Dog-catcher for a Day
Also: how to do anything.
No one has any idea what they’re doing.
I love that. I love that we’re all just improvising, trying to make our way in life or business. Parenthood. Whatever. We just figure it out as we go.
Maybe learning to improvise is a skill you can get good at. If you get good at it, maybe you’ll be “successful” at something. I’m mostly bad at it. I try something new every month, just for fun, to experiment and learn and to keep from getting bored. It helps, even if it goes wrong sometimes.
I became a dog catcher today while I was walking home from lunch.
I turned a corner and a flock of pigeons flew past my face. They erupted at me, actually, the way only pigeons can. Disgusting.
Then I saw the dog chasing after them. He had a sort of crazed look on his face. Like he had never been happier in his life, never had such a sense of purpose, never felt more alive and focused. It was a chaser’s look.
A dog on the chase becomes an idiot. Most of their brain shuts off, and all they can think is “birds!” or “frisbee!” They don’t think about traffic. This pretty dog with the crazed face and no collar chased the birds right into a busy street. I cringed.
What can you really do in that situation? There were dozens of people standing around, eating frozen yogurt, walking with their shopping or strollers. I’m standing there too, with a look as dumb as the dog’s.
I have no idea what I’m doing.
“Um… Hey, dog!”
He looked at me for some reason. Which made no sense.
The Invisible Treat Trick
When I want my own dog to come to me, I’ll sometimes lean down and hold out a closed hand, pretending like I have a treat for him. It’s an awful trick, and I’m sure it erodes his trust in me, but it works EVERY SINGLE TIME because I actually did have a treat for him once, and dogs remember that sort of thing. I tried the invisible treat trick on this new dog and he came running. I hoped I wasn’t the first person to lie to him.
Awesome. Now the stray dog is out of the street and jumping on me, eyes still crazed from the thrill of his failed pigeon hunt. I have no idea what I’m doing. I don’t really want to touch him because he looks insane and might bite me and give me rabies and I remember hearing that you need to get some kind of horrible shot if you’re bitten by a rabid dog. I’m afraid of needles.
I don’t want the dog running back into the street, but it’s not like I walk around with a spare collar and leash. How do you catch a stray dog? Not with your bare hands, because: rabies.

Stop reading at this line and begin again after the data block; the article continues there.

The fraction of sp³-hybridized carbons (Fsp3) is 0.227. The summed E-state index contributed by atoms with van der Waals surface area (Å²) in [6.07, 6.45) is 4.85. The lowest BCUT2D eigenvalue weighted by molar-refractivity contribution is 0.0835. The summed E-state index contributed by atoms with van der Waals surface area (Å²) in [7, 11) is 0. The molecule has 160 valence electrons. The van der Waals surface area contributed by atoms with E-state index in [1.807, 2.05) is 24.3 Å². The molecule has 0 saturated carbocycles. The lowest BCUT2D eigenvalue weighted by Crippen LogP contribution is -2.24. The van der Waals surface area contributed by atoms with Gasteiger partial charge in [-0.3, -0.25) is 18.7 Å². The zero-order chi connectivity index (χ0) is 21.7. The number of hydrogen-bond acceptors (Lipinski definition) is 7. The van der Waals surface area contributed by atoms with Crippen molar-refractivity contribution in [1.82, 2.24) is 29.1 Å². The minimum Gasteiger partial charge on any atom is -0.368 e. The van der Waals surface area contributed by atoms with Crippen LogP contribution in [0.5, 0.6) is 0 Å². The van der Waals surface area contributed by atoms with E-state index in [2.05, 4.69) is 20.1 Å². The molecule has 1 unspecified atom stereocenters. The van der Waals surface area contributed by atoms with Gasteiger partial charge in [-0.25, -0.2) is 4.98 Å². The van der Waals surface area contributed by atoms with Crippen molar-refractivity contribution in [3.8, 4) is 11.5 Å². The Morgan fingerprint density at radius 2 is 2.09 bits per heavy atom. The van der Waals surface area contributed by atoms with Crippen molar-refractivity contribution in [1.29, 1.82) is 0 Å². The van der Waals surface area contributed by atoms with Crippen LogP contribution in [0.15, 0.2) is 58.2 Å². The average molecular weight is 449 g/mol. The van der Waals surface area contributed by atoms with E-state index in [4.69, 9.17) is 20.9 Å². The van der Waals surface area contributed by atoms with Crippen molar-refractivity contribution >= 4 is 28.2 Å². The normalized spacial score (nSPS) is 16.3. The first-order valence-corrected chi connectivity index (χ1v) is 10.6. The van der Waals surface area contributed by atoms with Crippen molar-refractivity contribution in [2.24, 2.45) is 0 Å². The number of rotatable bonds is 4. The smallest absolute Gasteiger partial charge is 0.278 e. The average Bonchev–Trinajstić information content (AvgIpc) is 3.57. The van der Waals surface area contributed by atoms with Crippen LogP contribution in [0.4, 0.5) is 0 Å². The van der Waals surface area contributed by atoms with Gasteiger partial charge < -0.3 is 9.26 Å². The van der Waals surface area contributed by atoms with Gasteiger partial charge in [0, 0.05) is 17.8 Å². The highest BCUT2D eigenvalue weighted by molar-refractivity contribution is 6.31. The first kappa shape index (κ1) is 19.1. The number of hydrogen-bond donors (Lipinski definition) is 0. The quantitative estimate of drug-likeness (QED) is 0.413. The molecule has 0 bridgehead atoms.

The brain is funny. Sometimes a memory comes back at just the right time to help us out. I remembered something my mother-in-law said years ago. English is her second language, and she speaks it well, but sometimes she’ll forget a word. She once referred to our dog’s collar as his “neck belt.” (which is a solid description, to be fair).
So, I’m looking down at this crazy dog and I think, “neck belt!” I pull my belt off, make a loop with the end and toss it around the dog’s head.
Disclaimer: Don’t catch stray dogs with your belt. It’s a stupid thing to do. A stray dog will definitely bite you and you will have to find out about that rabies shot thing.
He didn’t seem to mind the belt. Now I was in a dumb situation though. I started to think about all the things I had to do today. Work deadlines, phone calls.
Why did he have to run into the street like that? Why did I care so much? Am I dumber than he is? Why is my belt around his neck? What do I do now? Now my shorts are loose. Stupid dog. He’s cute though. Stupid me. I like him.
I walked him over to a side street and tried to figure out a plan. He had no collar, no one was running around asking about their missing dog. A woman sitting outside a restaurant had seen what happened, but she didn’t know where the dog came from. A few minutes later she walked out of the restaurant with a bowl of rice and lentils and chicken. (Props to Holy Land Restaurant for being awesome.)
He ate the way only stray dogs can.
I couldn’t keep him, couldn’t find his owner. I called animal services. They said they were on their way to pick him up. I waited an hour and called back and told them not to lie. It would be three hours before someone could pick him up, “if at all today.” Ugh.
I called my wife. She brought a proper collar and leash and we tried putting him in our car to take him to the animal shelter, but he didn’t like that much, and I didn’t want him to go crazy in our car, so that was out. She had errands to run, and left.
He slipped the collar and ran back to the restaurant where he stole a pita off of someone’s table. (Props to Holy Land Restaurant for bringing that guy another pita. Also, sorry dude!)
I had shit to do, and an iPhone, and a Zipcar account. And thus, a plan. There was a cargo van a few blocks away. It was $16 to rent it for the hour. I booked it from the Zipcar app on my phone, and walked over.
As I drove him the 10 minutes to the animal shelter, I thought about how weird the whole thing was. I was just walking home from lunch, and I accidentally became a dog catcher. I had no idea what I was doing. A belt leash, a rented van. All improvised, like everything else in my life. Like a dog chasing pigeons or stealing a pita.
I could tell the dog wasn’t used to being in a car, but he was a good sport about it. Smiling the whole time. I think that’s a decent lesson. None of us really knows what we’re doing, so you may as well be a good sport and smile when you can.
Thanks for the reminder, dog.
If you lost this dog, or want to adopt him, you can contact Oakland Animal Services.